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How to use bit_cast to type pun a unsigned char array

In C++20 we will hopefully get bit_cast see the proposal and reference implementation. This utility should give us a simple and safe way to type pun.

The one issue I ran into with this utility is that is requires the size of the To and From type to be the same, as well as checking that To and From types are trivially copyable. The static_assert version of the check is as follows:

# define BIT_CAST_STATIC_ASSERTS(TO, FROM) do {                         \
    static_assert(sizeof(TO) == sizeof(FROM));                          \             
    static_assert(std::is_trivially_copyable<TO>::value);               \
    static_assert(std::is_trivially_copyable<FROM>::value);             \
} while (false)

This is not an unreasonable constraint but there may be cases where we would like to, let's say, type pun an array of char into a primitive type like unsigned int.

After discussing this with the JF Bastien the proposal's author as well as the author of the reference implementation, one way around this restriction is to copy the chunk we want to pun into a struct with the same size as the primitive we are punning to. Let’s see how this would work.

struct four_chars {
    unsigned char arr[4] = {} ;  
} ;

unsigned int foo( unsigned char *p ) {
    four_chars f ;
    std::memcpy( f.arr, p, 4) ;
    unsigned int result = bit_cast<unsigned int>(f) ;

    return result ;

What is great about this case is that the optimizer is smart enough to recognize the memcpy and bit_cast can be reduced to a single mov directly into a register see gobolt:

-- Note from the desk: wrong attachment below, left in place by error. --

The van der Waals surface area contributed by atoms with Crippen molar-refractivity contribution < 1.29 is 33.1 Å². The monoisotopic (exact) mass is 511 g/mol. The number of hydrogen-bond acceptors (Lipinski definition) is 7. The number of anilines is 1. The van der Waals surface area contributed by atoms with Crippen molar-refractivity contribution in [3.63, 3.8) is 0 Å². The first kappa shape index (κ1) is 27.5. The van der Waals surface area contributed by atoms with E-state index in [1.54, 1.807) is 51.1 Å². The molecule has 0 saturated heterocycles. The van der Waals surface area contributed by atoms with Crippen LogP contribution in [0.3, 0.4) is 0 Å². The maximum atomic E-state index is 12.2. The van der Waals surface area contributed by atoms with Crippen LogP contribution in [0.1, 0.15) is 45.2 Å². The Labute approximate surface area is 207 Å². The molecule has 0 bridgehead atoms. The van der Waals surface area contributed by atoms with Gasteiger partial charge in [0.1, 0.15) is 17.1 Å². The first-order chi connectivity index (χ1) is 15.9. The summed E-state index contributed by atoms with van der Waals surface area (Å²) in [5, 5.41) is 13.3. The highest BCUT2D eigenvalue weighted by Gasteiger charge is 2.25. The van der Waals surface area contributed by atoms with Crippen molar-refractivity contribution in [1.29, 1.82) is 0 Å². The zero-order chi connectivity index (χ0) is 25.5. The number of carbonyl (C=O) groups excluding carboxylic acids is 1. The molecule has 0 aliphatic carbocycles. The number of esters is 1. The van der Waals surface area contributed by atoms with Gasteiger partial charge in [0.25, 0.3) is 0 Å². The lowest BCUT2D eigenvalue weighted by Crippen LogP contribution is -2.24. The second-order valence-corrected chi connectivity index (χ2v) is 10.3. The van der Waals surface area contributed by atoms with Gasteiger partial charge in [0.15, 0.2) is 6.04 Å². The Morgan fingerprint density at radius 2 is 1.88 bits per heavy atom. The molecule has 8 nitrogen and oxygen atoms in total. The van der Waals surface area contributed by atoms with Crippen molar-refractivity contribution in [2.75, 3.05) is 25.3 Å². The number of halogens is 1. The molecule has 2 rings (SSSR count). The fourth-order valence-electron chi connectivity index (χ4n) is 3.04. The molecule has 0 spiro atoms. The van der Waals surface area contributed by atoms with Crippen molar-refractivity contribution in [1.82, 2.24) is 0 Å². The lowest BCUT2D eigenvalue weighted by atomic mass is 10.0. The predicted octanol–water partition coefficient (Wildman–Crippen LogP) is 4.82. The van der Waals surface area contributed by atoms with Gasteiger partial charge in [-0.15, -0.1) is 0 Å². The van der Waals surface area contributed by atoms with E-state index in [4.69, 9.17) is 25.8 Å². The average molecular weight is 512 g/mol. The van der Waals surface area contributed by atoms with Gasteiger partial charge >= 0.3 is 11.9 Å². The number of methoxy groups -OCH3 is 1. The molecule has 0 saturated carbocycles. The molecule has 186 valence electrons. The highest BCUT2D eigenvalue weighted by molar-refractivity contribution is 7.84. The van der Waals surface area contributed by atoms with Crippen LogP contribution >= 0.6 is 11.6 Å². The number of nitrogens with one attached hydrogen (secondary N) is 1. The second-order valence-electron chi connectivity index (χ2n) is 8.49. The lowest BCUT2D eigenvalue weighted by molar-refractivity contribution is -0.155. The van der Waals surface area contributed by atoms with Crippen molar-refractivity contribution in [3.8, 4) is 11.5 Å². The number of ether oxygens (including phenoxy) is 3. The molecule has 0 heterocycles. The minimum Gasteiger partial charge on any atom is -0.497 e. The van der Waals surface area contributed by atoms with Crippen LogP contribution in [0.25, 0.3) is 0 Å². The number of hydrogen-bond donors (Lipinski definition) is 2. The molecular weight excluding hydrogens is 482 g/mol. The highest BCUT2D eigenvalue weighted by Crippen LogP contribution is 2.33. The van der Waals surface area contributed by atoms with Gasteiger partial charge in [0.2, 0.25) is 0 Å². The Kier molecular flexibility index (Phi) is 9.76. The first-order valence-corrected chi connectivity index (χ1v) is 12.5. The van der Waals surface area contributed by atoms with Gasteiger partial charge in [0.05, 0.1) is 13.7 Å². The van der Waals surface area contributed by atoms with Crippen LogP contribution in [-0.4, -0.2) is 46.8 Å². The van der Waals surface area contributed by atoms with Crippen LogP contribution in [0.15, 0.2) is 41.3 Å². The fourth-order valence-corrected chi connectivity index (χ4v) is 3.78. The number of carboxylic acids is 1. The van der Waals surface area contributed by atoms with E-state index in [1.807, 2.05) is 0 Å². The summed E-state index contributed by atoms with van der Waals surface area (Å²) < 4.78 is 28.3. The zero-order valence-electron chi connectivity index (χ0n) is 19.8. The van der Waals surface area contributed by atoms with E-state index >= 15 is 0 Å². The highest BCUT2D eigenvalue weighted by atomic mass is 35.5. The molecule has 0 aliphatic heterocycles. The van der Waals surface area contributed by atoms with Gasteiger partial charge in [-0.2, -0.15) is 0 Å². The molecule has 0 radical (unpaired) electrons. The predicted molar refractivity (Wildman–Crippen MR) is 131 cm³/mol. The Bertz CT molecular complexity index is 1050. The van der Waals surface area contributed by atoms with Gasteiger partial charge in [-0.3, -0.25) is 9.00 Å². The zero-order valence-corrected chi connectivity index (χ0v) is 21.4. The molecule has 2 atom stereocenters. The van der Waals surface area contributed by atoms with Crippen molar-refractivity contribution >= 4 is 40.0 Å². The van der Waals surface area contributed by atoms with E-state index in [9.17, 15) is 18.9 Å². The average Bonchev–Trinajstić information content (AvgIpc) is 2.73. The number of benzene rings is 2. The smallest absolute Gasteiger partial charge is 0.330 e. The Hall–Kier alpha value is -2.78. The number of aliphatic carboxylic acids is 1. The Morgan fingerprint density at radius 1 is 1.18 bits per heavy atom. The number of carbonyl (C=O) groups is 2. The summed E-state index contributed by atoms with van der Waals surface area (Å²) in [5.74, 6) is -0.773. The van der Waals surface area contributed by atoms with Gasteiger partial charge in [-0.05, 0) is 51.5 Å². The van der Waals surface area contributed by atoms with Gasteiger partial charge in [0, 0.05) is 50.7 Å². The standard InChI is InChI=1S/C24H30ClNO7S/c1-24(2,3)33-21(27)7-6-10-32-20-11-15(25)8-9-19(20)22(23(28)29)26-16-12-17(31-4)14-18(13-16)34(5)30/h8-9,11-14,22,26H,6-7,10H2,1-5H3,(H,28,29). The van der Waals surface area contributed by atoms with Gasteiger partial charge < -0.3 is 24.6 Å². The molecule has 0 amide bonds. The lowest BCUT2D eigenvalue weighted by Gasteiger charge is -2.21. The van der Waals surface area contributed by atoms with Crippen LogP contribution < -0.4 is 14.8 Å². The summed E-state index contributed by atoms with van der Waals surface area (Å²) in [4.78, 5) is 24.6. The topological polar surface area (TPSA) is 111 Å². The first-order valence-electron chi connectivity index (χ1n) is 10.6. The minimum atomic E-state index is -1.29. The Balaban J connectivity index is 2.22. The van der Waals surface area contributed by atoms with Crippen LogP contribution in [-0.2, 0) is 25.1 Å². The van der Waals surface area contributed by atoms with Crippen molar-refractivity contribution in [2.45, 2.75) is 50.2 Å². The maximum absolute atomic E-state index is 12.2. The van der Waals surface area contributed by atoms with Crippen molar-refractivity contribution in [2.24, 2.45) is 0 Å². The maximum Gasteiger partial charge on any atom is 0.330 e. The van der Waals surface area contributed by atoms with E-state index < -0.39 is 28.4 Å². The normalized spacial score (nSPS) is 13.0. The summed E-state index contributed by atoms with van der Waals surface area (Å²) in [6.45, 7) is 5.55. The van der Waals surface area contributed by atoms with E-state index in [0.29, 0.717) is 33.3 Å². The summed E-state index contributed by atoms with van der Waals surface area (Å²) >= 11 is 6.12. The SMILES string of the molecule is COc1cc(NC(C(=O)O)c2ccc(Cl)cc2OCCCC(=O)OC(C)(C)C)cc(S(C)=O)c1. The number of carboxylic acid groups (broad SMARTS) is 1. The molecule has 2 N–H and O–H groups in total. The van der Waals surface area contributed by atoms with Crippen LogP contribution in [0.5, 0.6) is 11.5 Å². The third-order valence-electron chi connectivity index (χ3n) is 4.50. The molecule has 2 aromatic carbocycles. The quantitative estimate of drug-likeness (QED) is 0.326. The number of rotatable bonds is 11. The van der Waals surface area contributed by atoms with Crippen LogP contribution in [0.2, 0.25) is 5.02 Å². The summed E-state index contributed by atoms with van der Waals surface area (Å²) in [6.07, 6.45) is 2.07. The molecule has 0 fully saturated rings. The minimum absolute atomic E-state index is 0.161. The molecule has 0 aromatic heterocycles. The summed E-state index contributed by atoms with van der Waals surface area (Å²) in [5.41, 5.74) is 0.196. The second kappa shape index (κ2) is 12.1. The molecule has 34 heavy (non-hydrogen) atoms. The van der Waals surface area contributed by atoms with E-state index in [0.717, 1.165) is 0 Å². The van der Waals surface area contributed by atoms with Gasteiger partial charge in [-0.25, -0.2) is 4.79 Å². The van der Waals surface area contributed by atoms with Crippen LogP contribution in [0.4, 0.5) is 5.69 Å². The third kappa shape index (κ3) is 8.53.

foo(unsigned char*): # @foo(unsigned char*)
mov eax, dword ptr [rdi]

constexpr bit_cast

It is worth it to point out an interesting aspect of the constexpr case. First this requires compiler support since memcpy() is not marked constexpr and reinterpret_cast is not allowed in a constant expression, likely via a builtin.

This mainly works since the underlying assumption is that the type puns allowed by bit_cast can be implemented as a mov to a register. This feature is interesting because it now allows type punning at compile time. This also means no undefined behavior since undefined behavior is not allowed in a constant expression and we expect any attempt to invoke UB will be caught at compile time.

Some cases undefined behavior could pop up are a bit_cast from a type whose underlying representation has no value in the To type. For example the standard does not specify the underlying representation of bool therefore a bit_cast to bool could invoke undefined behavior. e.g.

bool b = bit_cast<bool>('a') ; // UBsan catches this case:
                               // runtime error: load of value 97, which is not a valid value for type 'bool'

We also have unspecified behavior for cases where the To type could have multiple possibe values for a given From value e.g.:

bit_cast<char>(true) // We are not guaranteed any specific value here.
                     // Although we may have certain expectations.
bit_cast<uintptr_t>(nullptr)  // We would expect zero but it is not specified what the underlying value is

I posted this write-up and a poll on type punning of char arrays on Twitter and some of the responses are interesting:

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